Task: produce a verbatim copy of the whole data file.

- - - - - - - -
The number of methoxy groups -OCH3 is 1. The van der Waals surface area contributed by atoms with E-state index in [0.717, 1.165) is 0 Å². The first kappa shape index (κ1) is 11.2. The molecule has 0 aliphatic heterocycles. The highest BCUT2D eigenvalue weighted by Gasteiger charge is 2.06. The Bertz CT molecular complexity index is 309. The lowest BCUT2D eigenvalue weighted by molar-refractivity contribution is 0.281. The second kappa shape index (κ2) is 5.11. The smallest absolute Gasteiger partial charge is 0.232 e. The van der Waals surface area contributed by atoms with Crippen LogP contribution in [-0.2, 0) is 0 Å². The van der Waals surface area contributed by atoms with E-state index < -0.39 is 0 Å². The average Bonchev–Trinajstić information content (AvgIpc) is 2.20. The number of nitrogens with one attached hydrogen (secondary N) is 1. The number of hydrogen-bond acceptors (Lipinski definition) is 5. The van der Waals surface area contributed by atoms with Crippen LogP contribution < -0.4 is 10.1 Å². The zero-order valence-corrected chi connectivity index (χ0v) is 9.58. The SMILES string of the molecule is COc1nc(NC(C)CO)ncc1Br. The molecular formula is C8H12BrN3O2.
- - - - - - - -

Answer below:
The number of methoxy groups -OCH3 is 1. The van der Waals surface area contributed by atoms with E-state index in [0.717, 1.165) is 0 Å². The first kappa shape index (κ1) is 11.2. The molecule has 0 aliphatic heterocycles. The highest BCUT2D eigenvalue weighted by Gasteiger charge is 2.06. The Bertz CT molecular complexity index is 309. The lowest BCUT2D eigenvalue weighted by molar-refractivity contribution is 0.281. The second kappa shape index (κ2) is 5.11. The smallest absolute Gasteiger partial charge is 0.232 e. The van der Waals surface area contributed by atoms with Crippen LogP contribution in [-0.2, 0) is 0 Å². The van der Waals surface area contributed by atoms with E-state index < -0.39 is 0 Å². The average Bonchev–Trinajstić information content (AvgIpc) is 2.20. The number of nitrogens with one attached hydrogen (secondary N) is 1. The number of hydrogen-bond acceptors (Lipinski definition) is 5. The van der Waals surface area contributed by atoms with Crippen LogP contribution < -0.4 is 10.1 Å². The zero-order valence-corrected chi connectivity index (χ0v) is 9.58. The SMILES string of the molecule is COc1nc(NC(C)CO)ncc1Br. The molecular formula is C8H12BrN3O2.